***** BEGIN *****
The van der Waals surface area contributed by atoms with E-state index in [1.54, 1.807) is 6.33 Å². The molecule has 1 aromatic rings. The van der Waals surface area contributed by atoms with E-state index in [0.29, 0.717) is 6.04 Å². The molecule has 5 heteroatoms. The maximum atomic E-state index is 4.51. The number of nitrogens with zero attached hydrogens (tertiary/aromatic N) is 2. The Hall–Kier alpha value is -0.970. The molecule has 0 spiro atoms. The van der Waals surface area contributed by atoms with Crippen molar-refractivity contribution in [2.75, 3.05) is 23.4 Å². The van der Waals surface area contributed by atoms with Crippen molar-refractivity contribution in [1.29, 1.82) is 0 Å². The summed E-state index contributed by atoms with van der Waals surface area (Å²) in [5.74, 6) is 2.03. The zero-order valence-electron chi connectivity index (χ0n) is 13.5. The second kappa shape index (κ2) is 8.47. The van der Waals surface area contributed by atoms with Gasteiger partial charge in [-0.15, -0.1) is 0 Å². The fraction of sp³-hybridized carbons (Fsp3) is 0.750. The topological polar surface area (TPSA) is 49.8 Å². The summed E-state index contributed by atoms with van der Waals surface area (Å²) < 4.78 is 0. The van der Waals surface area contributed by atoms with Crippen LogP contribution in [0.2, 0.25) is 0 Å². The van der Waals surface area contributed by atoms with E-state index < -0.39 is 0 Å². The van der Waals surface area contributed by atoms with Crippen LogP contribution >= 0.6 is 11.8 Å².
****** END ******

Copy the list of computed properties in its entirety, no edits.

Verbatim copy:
The van der Waals surface area contributed by atoms with E-state index in [1.54, 1.807) is 6.33 Å². The molecule has 1 aromatic rings. The van der Waals surface area contributed by atoms with E-state index in [0.29, 0.717) is 6.04 Å². The molecule has 5 heteroatoms. The maximum atomic E-state index is 4.51. The number of nitrogens with zero attached hydrogens (tertiary/aromatic N) is 2. The Hall–Kier alpha value is -0.970. The molecule has 0 spiro atoms. The van der Waals surface area contributed by atoms with Crippen molar-refractivity contribution in [2.75, 3.05) is 23.4 Å². The van der Waals surface area contributed by atoms with Crippen molar-refractivity contribution in [1.29, 1.82) is 0 Å². The summed E-state index contributed by atoms with van der Waals surface area (Å²) in [5.74, 6) is 2.03. The zero-order valence-electron chi connectivity index (χ0n) is 13.5. The second kappa shape index (κ2) is 8.47. The van der Waals surface area contributed by atoms with Gasteiger partial charge in [-0.15, -0.1) is 0 Å². The fraction of sp³-hybridized carbons (Fsp3) is 0.750. The topological polar surface area (TPSA) is 49.8 Å². The summed E-state index contributed by atoms with van der Waals surface area (Å²) < 4.78 is 0. The van der Waals surface area contributed by atoms with Crippen LogP contribution in [0.2, 0.25) is 0 Å². The van der Waals surface area contributed by atoms with E-state index < -0.39 is 0 Å². The van der Waals surface area contributed by atoms with Crippen LogP contribution >= 0.6 is 11.8 Å².